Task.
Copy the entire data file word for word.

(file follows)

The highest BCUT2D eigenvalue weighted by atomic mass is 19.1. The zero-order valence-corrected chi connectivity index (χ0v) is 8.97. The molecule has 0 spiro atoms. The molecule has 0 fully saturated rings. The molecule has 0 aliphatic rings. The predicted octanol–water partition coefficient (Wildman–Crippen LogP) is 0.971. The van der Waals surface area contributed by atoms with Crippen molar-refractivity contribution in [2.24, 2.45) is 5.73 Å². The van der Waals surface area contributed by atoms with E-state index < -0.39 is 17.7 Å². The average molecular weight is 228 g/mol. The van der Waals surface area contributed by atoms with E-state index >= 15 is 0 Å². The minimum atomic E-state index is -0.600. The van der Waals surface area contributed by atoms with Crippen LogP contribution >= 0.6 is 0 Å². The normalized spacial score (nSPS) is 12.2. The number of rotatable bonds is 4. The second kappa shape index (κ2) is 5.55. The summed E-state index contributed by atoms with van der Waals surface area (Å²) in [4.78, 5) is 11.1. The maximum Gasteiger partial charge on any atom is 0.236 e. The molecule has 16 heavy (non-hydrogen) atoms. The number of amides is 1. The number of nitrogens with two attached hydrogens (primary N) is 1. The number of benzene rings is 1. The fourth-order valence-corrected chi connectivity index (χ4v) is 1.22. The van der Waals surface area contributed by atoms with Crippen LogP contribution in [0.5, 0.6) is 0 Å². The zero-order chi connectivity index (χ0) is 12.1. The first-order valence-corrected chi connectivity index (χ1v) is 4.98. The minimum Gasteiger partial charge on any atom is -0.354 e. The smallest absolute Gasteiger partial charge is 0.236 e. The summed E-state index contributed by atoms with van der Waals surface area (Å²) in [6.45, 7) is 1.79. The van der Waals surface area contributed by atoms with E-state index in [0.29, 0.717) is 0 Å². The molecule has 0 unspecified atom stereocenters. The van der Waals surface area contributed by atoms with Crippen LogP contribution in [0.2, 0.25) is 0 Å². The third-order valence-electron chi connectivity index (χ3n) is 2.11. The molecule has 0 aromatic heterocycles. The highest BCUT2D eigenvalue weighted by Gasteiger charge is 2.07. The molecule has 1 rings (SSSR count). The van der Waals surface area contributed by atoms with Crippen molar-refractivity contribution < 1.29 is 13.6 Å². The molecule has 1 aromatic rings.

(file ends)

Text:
The highest BCUT2D eigenvalue weighted by atomic mass is 19.1. The zero-order valence-corrected chi connectivity index (χ0v) is 8.97. The molecule has 0 spiro atoms. The molecule has 0 fully saturated rings. The molecule has 0 aliphatic rings. The predicted octanol–water partition coefficient (Wildman–Crippen LogP) is 0.971. The van der Waals surface area contributed by atoms with Crippen molar-refractivity contribution in [2.24, 2.45) is 5.73 Å². The van der Waals surface area contributed by atoms with E-state index < -0.39 is 17.7 Å². The average molecular weight is 228 g/mol. The van der Waals surface area contributed by atoms with E-state index >= 15 is 0 Å². The minimum atomic E-state index is -0.600. The van der Waals surface area contributed by atoms with Crippen LogP contribution >= 0.6 is 0 Å². The normalized spacial score (nSPS) is 12.2. The number of rotatable bonds is 4. The second kappa shape index (κ2) is 5.55. The summed E-state index contributed by atoms with van der Waals surface area (Å²) in [4.78, 5) is 11.1. The maximum Gasteiger partial charge on any atom is 0.236 e. The molecule has 16 heavy (non-hydrogen) atoms. The number of amides is 1. The number of nitrogens with two attached hydrogens (primary N) is 1. The number of benzene rings is 1. The fourth-order valence-corrected chi connectivity index (χ4v) is 1.22. The van der Waals surface area contributed by atoms with Crippen LogP contribution in [0.5, 0.6) is 0 Å². The zero-order chi connectivity index (χ0) is 12.1. The first-order valence-corrected chi connectivity index (χ1v) is 4.98. The minimum Gasteiger partial charge on any atom is -0.354 e. The smallest absolute Gasteiger partial charge is 0.236 e. The summed E-state index contributed by atoms with van der Waals surface area (Å²) in [6.45, 7) is 1.79. The van der Waals surface area contributed by atoms with E-state index in [0.29, 0.717) is 0 Å². The molecule has 0 unspecified atom stereocenters. The van der Waals surface area contributed by atoms with Crippen LogP contribution in [0.2, 0.25) is 0 Å². The third-order valence-electron chi connectivity index (χ3n) is 2.11. The molecule has 0 aromatic heterocycles. The highest BCUT2D eigenvalue weighted by Gasteiger charge is 2.07. The molecule has 1 rings (SSSR count). The van der Waals surface area contributed by atoms with Crippen molar-refractivity contribution < 1.29 is 13.6 Å². The molecule has 1 aromatic rings.